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While the river cruise is the fastest-growing segment in travel right now, the crowding of the market is having some serious drawbacks for river cruise companies. More ships, a limited number of ports, and difficulty educating the travel market are causing these travel brands to scramble to differentiate themselves and fill cabins.

Let’s take a look at some of the concerns in the industry, and see if we can’t find solutions.

1. Not Everyone Has Viking’s Marketing Budget

Fans of Downton Abbey will know the river cruise brand Viking, even if they didn’t before they watched the program. The brand not only funded the Masterpiece Theater series but also launched a cruise to the “real” Downton Abbey.

Few river cruise companies have the kind of marketing budget for these giant efforts, so how can they connect with their audience?

A Solution: You don’t need an astronomical budget to compete with larger players in this space. Branded content, social media, and video content are all great tools to help you connect in a meaningful way with the people you want to fill your ships with. In fact, advertising will only take you so far these days. Consumers want to get to know a brand, and these other tools will do the trick. And let’s get away from these generic emails sent to every guest who’s ever booked a trip. How hard would it be, for example, to send a handwritten thank you note after a cruise? In my mind, I’d be more likely to book again if I heard from the company’s CEO rather than a canned email sent to thousands.

2. Ports (Especially Europe) are Getting Crowded

North Americans love Europe, based on the fact that half a million people took river cruises there last year, a number that has grown 7x since 2001.

The problem with this explosive growth is that there are a finite number of ports in Europe. Everyone wants to dock at Paris or Budapest, but it’s less enjoyable when you’re crawling over other river cruise ships to get ashore.

A Solution: I’ve got two ideas. The first is to explore less popular ports in Europe. Yes, the top cities are hot destinations, but what about those smaller ports that are less crowded and can let guests have a more authentic (and less tourist-centric) piece of Europe?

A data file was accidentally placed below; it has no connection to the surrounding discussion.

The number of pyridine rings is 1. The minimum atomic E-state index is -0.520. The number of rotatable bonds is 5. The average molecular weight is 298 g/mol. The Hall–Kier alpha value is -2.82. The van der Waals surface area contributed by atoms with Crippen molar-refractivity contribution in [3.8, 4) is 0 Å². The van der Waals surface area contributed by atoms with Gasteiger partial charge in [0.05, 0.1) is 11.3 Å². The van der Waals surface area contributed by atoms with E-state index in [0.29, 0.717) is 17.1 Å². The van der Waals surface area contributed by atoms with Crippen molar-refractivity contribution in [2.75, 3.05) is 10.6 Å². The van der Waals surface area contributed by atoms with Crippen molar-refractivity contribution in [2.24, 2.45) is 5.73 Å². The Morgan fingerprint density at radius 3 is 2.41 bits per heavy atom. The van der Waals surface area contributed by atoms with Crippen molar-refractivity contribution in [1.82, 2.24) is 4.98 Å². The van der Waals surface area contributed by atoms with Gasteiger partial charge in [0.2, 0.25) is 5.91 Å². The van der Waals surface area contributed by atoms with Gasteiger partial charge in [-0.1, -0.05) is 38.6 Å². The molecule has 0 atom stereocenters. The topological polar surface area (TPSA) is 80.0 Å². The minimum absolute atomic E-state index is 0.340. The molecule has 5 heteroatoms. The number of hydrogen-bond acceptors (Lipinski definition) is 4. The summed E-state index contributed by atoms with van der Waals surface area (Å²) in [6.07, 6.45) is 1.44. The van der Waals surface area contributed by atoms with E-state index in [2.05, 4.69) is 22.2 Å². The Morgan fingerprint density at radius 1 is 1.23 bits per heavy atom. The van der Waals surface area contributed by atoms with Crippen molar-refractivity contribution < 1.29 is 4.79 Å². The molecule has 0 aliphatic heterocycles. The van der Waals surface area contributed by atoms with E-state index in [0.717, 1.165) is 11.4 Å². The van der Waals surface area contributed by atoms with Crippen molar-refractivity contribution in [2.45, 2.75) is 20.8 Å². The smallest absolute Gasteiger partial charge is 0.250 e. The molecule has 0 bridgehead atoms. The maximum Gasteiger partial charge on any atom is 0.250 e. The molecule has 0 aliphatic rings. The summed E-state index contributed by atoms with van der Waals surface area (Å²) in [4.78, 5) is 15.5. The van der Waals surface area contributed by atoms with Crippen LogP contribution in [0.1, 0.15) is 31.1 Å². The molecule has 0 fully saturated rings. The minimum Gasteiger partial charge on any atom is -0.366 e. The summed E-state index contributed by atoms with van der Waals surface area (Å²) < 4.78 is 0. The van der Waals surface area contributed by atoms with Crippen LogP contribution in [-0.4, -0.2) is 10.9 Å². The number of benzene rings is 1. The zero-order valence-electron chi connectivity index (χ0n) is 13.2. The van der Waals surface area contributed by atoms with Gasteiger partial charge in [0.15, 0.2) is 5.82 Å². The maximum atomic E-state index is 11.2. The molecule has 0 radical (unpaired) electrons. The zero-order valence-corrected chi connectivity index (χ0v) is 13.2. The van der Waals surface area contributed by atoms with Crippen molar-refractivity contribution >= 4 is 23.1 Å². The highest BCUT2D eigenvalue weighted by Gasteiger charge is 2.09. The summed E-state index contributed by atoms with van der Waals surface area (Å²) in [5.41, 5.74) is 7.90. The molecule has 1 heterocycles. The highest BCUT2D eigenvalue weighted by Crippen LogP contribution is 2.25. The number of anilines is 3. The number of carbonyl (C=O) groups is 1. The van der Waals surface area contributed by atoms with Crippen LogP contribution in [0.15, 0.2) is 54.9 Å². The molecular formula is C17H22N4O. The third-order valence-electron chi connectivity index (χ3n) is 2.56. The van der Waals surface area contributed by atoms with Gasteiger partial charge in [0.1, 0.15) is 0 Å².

And what about other destinations? For example, Amazon or Australian river cruises, while certainly established, don’t have the throngs of crowds fighting over land access, and can differentiate your brand in (nearly) uncharted territories.

3. Shore Excursions are Lackluster

Travelers who book river cruises often have already taken them in the past, so it’s hard for them to get excited about the same rehashed bike tour or a generic wine tasting. If a traveler is trying to choose between two river cruise brands, it’s those shore excursions that will be the determining factor. Do your stand out enough to be chosen?

A Solution: While this is a challenge, it presents plenty of opportunity to get creative with excursions. Visiting the same ports every cruise gives your brand the chance to forge relationships with locals, to incorporate culture into your cruise.

Connect with the famed truffle hunter to take groups on a truffle hunting expedition. Partner with the olive oil maker to take travelers through the manufacturing process. Ask local families to open their homes to your guests for home cooked meals. It’s these relationships — these authentic experiences — that will stay in the memories of your guests and have them tell others how magical their cruise was.

4. The Audience is Difficult to Expand

Currently, the majority of river cruise travelers are over 60. River cruise brands would do well to appeal to a wider audience, but the challenge is: how?

A Solution: On a recent cruise I took, I was pleased to see younger and more diverse guests. I have high hopes for the demographic expanding, but it does take effort through targeted marketing. Rather than focusing on AARP and its ilk to reach potential travelers, hit social media. Advertise in publications that target newer, more modern audiences. But remember: Generation X and Millennials want something very different out of travel — and marketing — so it’s imperative that you understand this audience and how to best reach them.  

River cruises are only going to explode in the coming years, if we can overcome these obstacles and find innovative ways to differentiate.